Family planning

3, 4, 6

47–625

Income

3, 4, 6, 9

11–471

Mental health

5, 6, 7, 8

22–280

Residence

5, 7, 10

3–296

Abuse

6, 7, 9

9–391

Substance use

6, 8, 10

13–175

Neglect

8, 9, 10

4–269

Outcomes Evaluation

There was statistically significant (P < .05) improvement for 34 of the 40 problems (84%) in the combined report. Differential improvements were noted by outcome, problem, and agency; and are described below. See Table 4 for a summary of differences by outcome measure, and problems that improved most and least.
Table 4

Descriptive analysis results of differential improvement by knowledge, behavior, and status outcome, Omaha System problem for problems that consistently improved most and consistently improved least

Outcome

Most improved problems

Range

Baseline score

Final score

Change

% Improved

Knowledge

Growth and development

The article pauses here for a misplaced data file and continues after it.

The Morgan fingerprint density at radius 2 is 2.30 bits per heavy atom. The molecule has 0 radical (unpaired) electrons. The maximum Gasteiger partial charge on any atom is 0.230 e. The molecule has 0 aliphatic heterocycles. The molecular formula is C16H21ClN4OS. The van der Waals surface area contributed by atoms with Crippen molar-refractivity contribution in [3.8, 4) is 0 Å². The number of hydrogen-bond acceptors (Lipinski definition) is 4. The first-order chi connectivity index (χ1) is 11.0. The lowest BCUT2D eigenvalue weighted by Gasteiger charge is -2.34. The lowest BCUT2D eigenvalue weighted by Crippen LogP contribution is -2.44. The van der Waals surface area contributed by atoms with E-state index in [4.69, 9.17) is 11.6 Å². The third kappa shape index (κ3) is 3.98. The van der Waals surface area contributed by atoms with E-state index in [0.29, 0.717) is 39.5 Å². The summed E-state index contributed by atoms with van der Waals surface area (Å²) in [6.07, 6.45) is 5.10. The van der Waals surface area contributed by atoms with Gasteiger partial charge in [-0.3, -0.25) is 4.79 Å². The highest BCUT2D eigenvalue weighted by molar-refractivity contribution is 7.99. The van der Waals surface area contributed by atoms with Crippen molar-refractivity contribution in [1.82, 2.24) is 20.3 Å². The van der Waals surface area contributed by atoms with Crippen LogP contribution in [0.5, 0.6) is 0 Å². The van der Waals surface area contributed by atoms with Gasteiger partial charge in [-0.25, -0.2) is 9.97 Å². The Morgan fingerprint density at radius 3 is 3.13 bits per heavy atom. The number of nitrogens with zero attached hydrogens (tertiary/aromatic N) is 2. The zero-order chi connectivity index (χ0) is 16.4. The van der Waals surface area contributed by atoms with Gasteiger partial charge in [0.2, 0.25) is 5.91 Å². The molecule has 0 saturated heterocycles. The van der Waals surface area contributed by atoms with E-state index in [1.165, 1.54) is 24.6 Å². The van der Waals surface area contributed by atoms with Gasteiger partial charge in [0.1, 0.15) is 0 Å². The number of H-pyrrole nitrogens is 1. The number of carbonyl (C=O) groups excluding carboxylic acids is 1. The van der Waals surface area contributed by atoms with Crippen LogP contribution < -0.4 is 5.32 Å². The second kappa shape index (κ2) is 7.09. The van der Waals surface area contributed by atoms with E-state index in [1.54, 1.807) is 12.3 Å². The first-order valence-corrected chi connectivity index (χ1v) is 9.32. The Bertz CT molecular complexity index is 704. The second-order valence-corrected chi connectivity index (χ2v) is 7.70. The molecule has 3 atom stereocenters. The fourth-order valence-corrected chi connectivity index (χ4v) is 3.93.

2.66–3.10

3.33–3.77

.46*–1.07*

48.2–74.6

Antepartum/postpartum

2.72–2.98

3.30–4.03

.57*–1.05*

48.2–78.9

Behavior

Family planning

2.87–3.34

3.59–4.05

.29*– 1.17*

31.2–68.3

Antepartum/postpartum

3.38–3.73

3.95–4.36

.45*– .89*

39.0–72.7

Status

Abuse

2.75–3.36

3.25–4.0

.25–1.25*

12.5–87.5

Family planning

2.0–2.90

3.02–4.03

.6*–1.88*

46.8–66.7

Antepartum/postpartum

3.18–3.57

4.18–4.57

.91*–1.0*

66.7–72.7

 

Least improved problems

    

Knowledge

Neglect

2.58–3.25

3.07–3.75

0.0–0.5

11.8–50.0

Mental health

2.55–3.05

2.92–3.59

.21*–.59*

21.3–50.0

Substance use

2.54–3.0

2.99–3.69

.14*–1.15*

13.0–76.9

Behavior

Neglect

3.19–4.29

3.39–4.41

−.2*–.5

0–50